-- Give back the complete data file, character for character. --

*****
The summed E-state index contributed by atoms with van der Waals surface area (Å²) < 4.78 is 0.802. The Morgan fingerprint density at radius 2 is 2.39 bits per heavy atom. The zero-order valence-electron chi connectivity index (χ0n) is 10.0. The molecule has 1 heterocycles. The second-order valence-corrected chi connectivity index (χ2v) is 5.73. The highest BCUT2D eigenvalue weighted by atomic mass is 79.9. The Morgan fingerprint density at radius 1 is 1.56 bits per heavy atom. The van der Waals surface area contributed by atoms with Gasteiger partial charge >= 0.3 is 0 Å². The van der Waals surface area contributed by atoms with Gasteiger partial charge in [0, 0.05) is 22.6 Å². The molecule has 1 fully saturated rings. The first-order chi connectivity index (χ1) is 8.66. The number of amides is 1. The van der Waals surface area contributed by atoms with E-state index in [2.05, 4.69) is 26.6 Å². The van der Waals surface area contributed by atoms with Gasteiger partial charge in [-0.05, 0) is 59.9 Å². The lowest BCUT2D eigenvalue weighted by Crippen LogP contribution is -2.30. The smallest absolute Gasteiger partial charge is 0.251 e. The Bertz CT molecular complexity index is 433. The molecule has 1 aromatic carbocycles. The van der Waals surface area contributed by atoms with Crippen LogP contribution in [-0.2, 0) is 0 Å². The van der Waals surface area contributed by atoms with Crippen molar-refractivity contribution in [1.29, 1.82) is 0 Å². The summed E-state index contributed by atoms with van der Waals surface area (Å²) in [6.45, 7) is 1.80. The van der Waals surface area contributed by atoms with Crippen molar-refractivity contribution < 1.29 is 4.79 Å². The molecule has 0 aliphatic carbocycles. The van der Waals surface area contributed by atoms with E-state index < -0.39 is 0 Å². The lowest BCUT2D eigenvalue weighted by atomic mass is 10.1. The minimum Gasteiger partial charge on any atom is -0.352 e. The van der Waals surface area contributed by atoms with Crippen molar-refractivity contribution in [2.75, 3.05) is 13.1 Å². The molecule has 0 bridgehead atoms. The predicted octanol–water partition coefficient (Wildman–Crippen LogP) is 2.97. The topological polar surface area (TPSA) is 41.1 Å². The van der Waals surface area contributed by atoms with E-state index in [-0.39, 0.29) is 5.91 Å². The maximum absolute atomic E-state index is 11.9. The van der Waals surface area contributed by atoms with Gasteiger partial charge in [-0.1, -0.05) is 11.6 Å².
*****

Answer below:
The summed E-state index contributed by atoms with van der Waals surface area (Å²) < 4.78 is 0.802. The Morgan fingerprint density at radius 2 is 2.39 bits per heavy atom. The zero-order valence-electron chi connectivity index (χ0n) is 10.0. The molecule has 1 heterocycles. The second-order valence-corrected chi connectivity index (χ2v) is 5.73. The highest BCUT2D eigenvalue weighted by atomic mass is 79.9. The Morgan fingerprint density at radius 1 is 1.56 bits per heavy atom. The van der Waals surface area contributed by atoms with Gasteiger partial charge >= 0.3 is 0 Å². The van der Waals surface area contributed by atoms with Gasteiger partial charge in [0, 0.05) is 22.6 Å². The molecule has 1 fully saturated rings. The first-order chi connectivity index (χ1) is 8.66. The number of amides is 1. The van der Waals surface area contributed by atoms with E-state index in [2.05, 4.69) is 26.6 Å². The van der Waals surface area contributed by atoms with Gasteiger partial charge in [-0.05, 0) is 59.9 Å². The lowest BCUT2D eigenvalue weighted by Crippen LogP contribution is -2.30. The smallest absolute Gasteiger partial charge is 0.251 e. The Bertz CT molecular complexity index is 433. The molecule has 1 aromatic carbocycles. The van der Waals surface area contributed by atoms with Crippen LogP contribution in [-0.2, 0) is 0 Å². The van der Waals surface area contributed by atoms with Crippen molar-refractivity contribution in [1.29, 1.82) is 0 Å². The summed E-state index contributed by atoms with van der Waals surface area (Å²) in [6.45, 7) is 1.80. The van der Waals surface area contributed by atoms with Crippen molar-refractivity contribution < 1.29 is 4.79 Å². The molecule has 0 aliphatic carbocycles. The van der Waals surface area contributed by atoms with E-state index < -0.39 is 0 Å². The lowest BCUT2D eigenvalue weighted by atomic mass is 10.1. The minimum Gasteiger partial charge on any atom is -0.352 e. The van der Waals surface area contributed by atoms with Crippen molar-refractivity contribution in [2.75, 3.05) is 13.1 Å². The molecule has 0 bridgehead atoms. The predicted octanol–water partition coefficient (Wildman–Crippen LogP) is 2.97. The topological polar surface area (TPSA) is 41.1 Å². The van der Waals surface area contributed by atoms with E-state index in [-0.39, 0.29) is 5.91 Å². The maximum absolute atomic E-state index is 11.9. The van der Waals surface area contributed by atoms with Gasteiger partial charge in [-0.1, -0.05) is 11.6 Å².